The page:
I first heard a chant soon after Prop 8 passed while attending an event at Stanford that sought to make people aware of the high suicide rate among queer youth. I chanted along with students, focusing more on my camera than on the message I lost my voice echoing. However, months later I find that a call to action is needed more than ever, and I’m no longer hearing it.

On March 5 the Supreme Court of California will hear the first oral arguments in the case to overturn Prop 8. The basic legal argument is not over whether gay marriage should or should not be permitted, but rather what the difference is between an amendment and a revision. If the proposition – based solely upon its length – is considered an insignificant change to the total constitution, it is an amendment. However, if the proposition is considered a significant legal change that contradicts other elements of our constitution, it is a revision and must pass with a two-thirds majority in the legislature before being taken to a popular vote.

Step back for a moment and consider the implications of this. According to U.S. Census statistics in 2000, even white people became a minority in California, though they remain the largest demographic in our state. No matter who you are, you are a minority! Your rights are minority rights! The safety of all our rights is therefore dependent upon our constitution as the safeguard from popular rule.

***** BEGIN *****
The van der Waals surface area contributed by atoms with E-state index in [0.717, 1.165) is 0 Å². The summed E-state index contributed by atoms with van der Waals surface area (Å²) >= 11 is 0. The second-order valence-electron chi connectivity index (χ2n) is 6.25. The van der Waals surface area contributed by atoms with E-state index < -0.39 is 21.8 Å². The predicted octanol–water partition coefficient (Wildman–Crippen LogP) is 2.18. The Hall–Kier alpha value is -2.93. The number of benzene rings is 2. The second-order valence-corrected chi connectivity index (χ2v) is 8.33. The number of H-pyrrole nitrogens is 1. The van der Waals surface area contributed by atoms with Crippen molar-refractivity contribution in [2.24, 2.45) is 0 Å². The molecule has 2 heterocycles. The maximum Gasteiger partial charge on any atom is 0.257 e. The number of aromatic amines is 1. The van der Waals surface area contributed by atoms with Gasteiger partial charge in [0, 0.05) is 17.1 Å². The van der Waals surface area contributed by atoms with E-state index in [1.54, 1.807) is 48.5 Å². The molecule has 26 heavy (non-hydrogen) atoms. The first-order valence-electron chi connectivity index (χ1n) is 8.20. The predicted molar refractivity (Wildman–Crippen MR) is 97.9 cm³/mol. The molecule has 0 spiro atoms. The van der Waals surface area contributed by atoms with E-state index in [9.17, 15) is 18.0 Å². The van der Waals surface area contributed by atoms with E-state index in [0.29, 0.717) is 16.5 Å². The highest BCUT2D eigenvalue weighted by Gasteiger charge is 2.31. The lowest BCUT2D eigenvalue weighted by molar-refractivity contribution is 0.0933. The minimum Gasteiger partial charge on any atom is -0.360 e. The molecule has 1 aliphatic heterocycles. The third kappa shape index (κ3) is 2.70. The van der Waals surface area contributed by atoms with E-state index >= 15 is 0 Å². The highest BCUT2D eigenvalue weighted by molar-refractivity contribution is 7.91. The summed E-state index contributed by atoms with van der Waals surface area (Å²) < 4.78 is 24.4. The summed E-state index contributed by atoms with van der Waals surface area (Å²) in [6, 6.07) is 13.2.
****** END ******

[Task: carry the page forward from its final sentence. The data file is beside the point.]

Regardless of your stance on Prop 8 (though 84 percent of you voted “No”), this is a huge issue that should scare you. As most see it, marriage is a right. Consider what it means if Prop 8 is determined to be an amendment: The practice of excluding a limited portion of the population from rights enjoyed by others is legal, based only on the fact that it was just 14 words. Following that logic, if the length of the measure determines the significance of what is to stop, then a measure stating “Asians may not drive” would be only four words, and many racist stereotypes could lead people to say they were only voting in favor of it for their safety. And suddenly, I’d lose my mobility. Driving is considered a privilege, not a right, so it would be even easier to pass such a measure. The idea that length determines significance is absurd, yet that is the implication of the case that would allow Prop 8 to stand.

At the core of the case – that is, what is at stake – is the ability for a minority to enjoy rights without the fear of them being removed by a popular vote, something I always assumed was normal in our state, but was challenged last November.

On March 5, when the oral arguments are presented to the court, I will be in San Francisco to show support for overturning the case. Currently, I’m also working to make sure I’m one of thousands of supporters. I would like to invite you, my fellow students and community members, to join me. I honestly never wanted to be an activist, but when civil rights are under attack, I must follow my conscience, stand up and fight back.